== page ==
> be allocated anymore, and then it's shutdown because it got enospc
> with a dirty inode allocation transaction.

> xfs_db -c "freespc -s" <dev>

> should tell us whether this is the case or not.

This is what I have

#  xfs_db -c "freesp -s" /dev/sda5
   from      to extents  blocks    pct
      1       1     657     657   0.00
      2       3     264     607   0.00
      4       7      29     124   0.00
      8      15      13     143   0.00
     16      31      41     752   0.00
     32      63       8     293   0.00
     64     127      12    1032   0.00
    128     255       8    1565   0.00
    256     511      10    4044   0.00
    512    1023       7    5750   0.00
   1024    2047      10   16061   0.01
   2048    4095       5   16948   0.01
   4096    8191       7   43312   0.02
   8192   16383       9  115578   0.06
  16384   32767       6  159576   0.08
  32768   65535       3  104586   0.05
 262144  524287       1  507710   0.25
4194304 7454720      28 200755934  99.51
total free extents 1118
total free blocks 201734672
average free extent size 180442



>> Using CentOS 5.9 with kernel 2.6.18-348.el5xen
>
> The "enospc with dirty transaction" shutdown bugs have been fixed in
> more recent kernels than RHEL5.

These fixes were not backported to RHEL5 kernels?

>> The problem is reproducible and I don't think it's hardware related.
>> The problem was reproduced on multiple servers of the same type. So,
>> I doubt it's a memory issue or something like that.

> Nope, it's not hardware, it's buggy software that has been fixed in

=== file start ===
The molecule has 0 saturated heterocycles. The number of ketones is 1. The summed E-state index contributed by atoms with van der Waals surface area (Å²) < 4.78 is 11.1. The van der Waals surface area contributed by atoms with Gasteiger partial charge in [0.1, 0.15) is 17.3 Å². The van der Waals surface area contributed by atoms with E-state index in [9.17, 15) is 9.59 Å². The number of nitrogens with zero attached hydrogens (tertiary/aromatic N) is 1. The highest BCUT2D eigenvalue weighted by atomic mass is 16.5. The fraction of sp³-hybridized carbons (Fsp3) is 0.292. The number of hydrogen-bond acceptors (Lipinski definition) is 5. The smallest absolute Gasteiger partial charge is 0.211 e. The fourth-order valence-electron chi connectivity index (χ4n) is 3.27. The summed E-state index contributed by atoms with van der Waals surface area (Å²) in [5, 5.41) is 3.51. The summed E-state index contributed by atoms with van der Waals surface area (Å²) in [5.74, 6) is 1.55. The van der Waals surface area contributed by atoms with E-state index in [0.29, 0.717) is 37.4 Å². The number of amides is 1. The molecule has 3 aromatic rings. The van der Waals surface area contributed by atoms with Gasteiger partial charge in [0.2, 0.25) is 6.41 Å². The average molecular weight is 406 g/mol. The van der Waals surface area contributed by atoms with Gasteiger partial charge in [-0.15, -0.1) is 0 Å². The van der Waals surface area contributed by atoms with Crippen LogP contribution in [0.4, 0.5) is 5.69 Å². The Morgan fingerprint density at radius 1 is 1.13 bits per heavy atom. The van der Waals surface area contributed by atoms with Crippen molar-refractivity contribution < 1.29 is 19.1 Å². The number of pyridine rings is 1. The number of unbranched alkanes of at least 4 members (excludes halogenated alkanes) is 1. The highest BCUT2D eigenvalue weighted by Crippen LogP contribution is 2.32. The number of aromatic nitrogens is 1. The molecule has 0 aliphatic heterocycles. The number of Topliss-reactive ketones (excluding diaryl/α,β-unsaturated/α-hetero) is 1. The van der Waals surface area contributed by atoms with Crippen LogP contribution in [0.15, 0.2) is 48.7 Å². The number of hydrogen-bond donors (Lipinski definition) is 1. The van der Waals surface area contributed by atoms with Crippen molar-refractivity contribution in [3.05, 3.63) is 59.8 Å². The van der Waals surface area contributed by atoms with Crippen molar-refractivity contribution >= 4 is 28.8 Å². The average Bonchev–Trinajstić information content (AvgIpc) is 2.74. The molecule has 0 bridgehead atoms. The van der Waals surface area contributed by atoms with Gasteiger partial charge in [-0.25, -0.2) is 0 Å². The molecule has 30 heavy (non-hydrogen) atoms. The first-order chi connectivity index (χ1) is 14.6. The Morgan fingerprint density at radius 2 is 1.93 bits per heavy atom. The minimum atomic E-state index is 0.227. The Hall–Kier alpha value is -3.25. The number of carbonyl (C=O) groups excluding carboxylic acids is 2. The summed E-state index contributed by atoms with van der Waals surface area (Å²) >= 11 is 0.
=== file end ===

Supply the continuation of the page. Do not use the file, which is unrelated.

> the years since 2.6.18....

I would hope these fixes would be backported to RHEL5 (CentOS 5) kernels...

>> Is that a known issue?

> Yes.

Well at least that's a good thing :)

>> If it is then what's the fix?

> If you've fragmented free space, then your ony options are:

>       - dump/mkfs/restore - remove a large number of files from the
> filesystem so free space defragments.

That wouldn't be fixed automagically using xfs_repair, wouldn't it?

> If you simply want to avoid the shutdown, then upgrade to a more
> recent kernel (3.x of some kind) where all the known issues have been
> fixed.

How about 2.6.32? That's the kernel that comes with RHEL 6.x

>> I went through the kernel updates for CentOS 5.10 (newer kernel),
>> but didn't see any xfs related fixes since CentOS 5.9

> That's something you need to talk to your distro maintainers about....

I was worried you gonna say that :)

What are my options at this point? Am I correct to assume that the issue
is related to the load and if I manage to decrease the load, the issue
is not going to reproduce itself? We have been using XFS on RHEL 5
kernels for years and didn't see this issue. Now, the issue happens
consistently, but seems to be related to high load...

We have hundreds of these servers deployed in production right now, so
some way to address the current situation would be very welcomed.

thanks for help :)

> Cheers,
> Dave.

-- 
"Every problem that I solved became a rule which served afterwards to
solve other problems."  
- Descartes